It also calls on member states to stop new investment in South Africa, to reexamine their air and maritime links with South Africa, and to consider other moves to persuade South Africa to abide by UN Resolution 435, which calls for the independence of Namibia.
This is the first time the US, Britain, and France, which are opposed to sanctions as a matter of principle, have not resisted such a tough UN stance, UN correspondent Louis Wiznitzer reports.
Former Norwegian diplomat convicted of spying for USSR
Arne Treholt, who held high posts in the Foreign Ministry and other government departments, was convicted of spying for the Soviet Union Thursday. The former diplomat was found guilty on all but one of the more than 40 counts in the indictment and was sentenced to the maximum prison term of 20 years. Prosecutors say Treholt passed on information about NATO troop and confidential accounts of talks between Norwegian and world leaders.
Greek transport official raps Reagan on airport criticism
Greece's transport minister criticized President Reagan Thursday for urging Americans to avoid Athens airport and complained that the United States did not suggest a boycott of Frankfurt airport, where a bomb killed three people. The minister also released a report by US civil aviation officials who visited in February, saying, ``Improved security will begin to take place, although there is a long road ahead.''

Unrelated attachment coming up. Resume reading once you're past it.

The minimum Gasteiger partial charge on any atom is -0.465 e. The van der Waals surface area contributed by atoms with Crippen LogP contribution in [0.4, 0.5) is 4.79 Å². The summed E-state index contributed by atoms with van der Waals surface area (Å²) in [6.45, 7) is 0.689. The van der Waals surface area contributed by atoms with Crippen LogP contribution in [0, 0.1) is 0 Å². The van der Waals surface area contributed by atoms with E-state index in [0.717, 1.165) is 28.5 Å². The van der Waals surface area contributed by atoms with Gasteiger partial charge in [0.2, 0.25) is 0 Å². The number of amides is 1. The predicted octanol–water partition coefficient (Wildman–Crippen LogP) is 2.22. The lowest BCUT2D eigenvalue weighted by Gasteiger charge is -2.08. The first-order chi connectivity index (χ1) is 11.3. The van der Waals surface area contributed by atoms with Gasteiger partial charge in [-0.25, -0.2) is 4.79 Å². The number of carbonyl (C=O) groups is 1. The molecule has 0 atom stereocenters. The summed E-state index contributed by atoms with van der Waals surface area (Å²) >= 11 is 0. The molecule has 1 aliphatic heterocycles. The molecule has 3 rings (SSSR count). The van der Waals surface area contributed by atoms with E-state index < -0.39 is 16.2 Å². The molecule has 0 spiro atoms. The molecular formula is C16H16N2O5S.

1st black named as trustee of US medical association
The election of Dr. Lonnie R. Bristow, the first black, to the American Medical Association's board of trustees will lead to more minority participation in the organization, AMA delegates said Thursday, calling it a ``landmark'' in AMA history.
Car with explosives kills 60 in north Lebanese port
A car packed with explosives blew up outside a sweet shop in the northern port of Tripoli, killing more than 60 people and wounding at least 100, police said Thursday. Police said the car leveled the six-story building that housed the store crowded with customers buying sweets in celebration of the end of Muslim Ramadan. There was no indication who was responsible for the explosion at time of writing.